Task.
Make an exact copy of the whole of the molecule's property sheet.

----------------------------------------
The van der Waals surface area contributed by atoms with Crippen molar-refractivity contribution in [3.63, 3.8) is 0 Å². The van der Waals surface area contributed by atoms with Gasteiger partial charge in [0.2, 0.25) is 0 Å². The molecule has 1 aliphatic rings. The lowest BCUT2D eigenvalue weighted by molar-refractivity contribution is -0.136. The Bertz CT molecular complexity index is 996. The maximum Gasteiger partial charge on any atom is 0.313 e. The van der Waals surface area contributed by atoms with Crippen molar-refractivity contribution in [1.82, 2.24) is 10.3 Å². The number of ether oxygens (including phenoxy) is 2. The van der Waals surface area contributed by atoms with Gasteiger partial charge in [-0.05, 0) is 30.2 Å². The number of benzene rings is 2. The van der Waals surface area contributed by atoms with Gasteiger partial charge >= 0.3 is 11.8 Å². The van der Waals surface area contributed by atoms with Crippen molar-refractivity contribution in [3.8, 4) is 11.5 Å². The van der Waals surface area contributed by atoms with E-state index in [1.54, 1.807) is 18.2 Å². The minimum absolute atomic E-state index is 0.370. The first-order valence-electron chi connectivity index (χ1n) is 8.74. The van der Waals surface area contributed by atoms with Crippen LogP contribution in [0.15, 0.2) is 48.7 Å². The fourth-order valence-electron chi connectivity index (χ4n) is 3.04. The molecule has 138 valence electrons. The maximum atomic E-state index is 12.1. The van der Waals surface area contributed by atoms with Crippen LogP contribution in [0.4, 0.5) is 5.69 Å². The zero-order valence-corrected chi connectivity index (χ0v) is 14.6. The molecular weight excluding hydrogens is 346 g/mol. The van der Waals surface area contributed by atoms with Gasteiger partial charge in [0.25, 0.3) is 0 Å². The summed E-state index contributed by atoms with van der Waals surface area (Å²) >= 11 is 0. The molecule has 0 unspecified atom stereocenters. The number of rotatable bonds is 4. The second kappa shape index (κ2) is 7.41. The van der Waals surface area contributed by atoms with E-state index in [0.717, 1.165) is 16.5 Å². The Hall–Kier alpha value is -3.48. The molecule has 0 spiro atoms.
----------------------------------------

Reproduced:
The van der Waals surface area contributed by atoms with Crippen molar-refractivity contribution in [3.63, 3.8) is 0 Å². The van der Waals surface area contributed by atoms with Gasteiger partial charge in [0.2, 0.25) is 0 Å². The molecule has 1 aliphatic rings. The lowest BCUT2D eigenvalue weighted by molar-refractivity contribution is -0.136. The Bertz CT molecular complexity index is 996. The maximum Gasteiger partial charge on any atom is 0.313 e. The van der Waals surface area contributed by atoms with Crippen molar-refractivity contribution in [1.82, 2.24) is 10.3 Å². The number of ether oxygens (including phenoxy) is 2. The van der Waals surface area contributed by atoms with Gasteiger partial charge in [-0.05, 0) is 30.2 Å². The number of benzene rings is 2. The van der Waals surface area contributed by atoms with Gasteiger partial charge >= 0.3 is 11.8 Å². The van der Waals surface area contributed by atoms with Crippen molar-refractivity contribution in [3.8, 4) is 11.5 Å². The van der Waals surface area contributed by atoms with E-state index in [1.54, 1.807) is 18.2 Å². The minimum absolute atomic E-state index is 0.370. The first-order valence-electron chi connectivity index (χ1n) is 8.74. The van der Waals surface area contributed by atoms with Crippen LogP contribution in [0.15, 0.2) is 48.7 Å². The fourth-order valence-electron chi connectivity index (χ4n) is 3.04. The molecule has 138 valence electrons. The maximum atomic E-state index is 12.1. The van der Waals surface area contributed by atoms with Crippen LogP contribution in [0.4, 0.5) is 5.69 Å². The zero-order valence-corrected chi connectivity index (χ0v) is 14.6. The molecular weight excluding hydrogens is 346 g/mol. The van der Waals surface area contributed by atoms with Gasteiger partial charge in [0.25, 0.3) is 0 Å². The summed E-state index contributed by atoms with van der Waals surface area (Å²) >= 11 is 0. The molecule has 0 unspecified atom stereocenters. The number of rotatable bonds is 4. The second kappa shape index (κ2) is 7.41. The van der Waals surface area contributed by atoms with E-state index in [0.717, 1.165) is 16.5 Å². The Hall–Kier alpha value is -3.48. The molecule has 0 spiro atoms.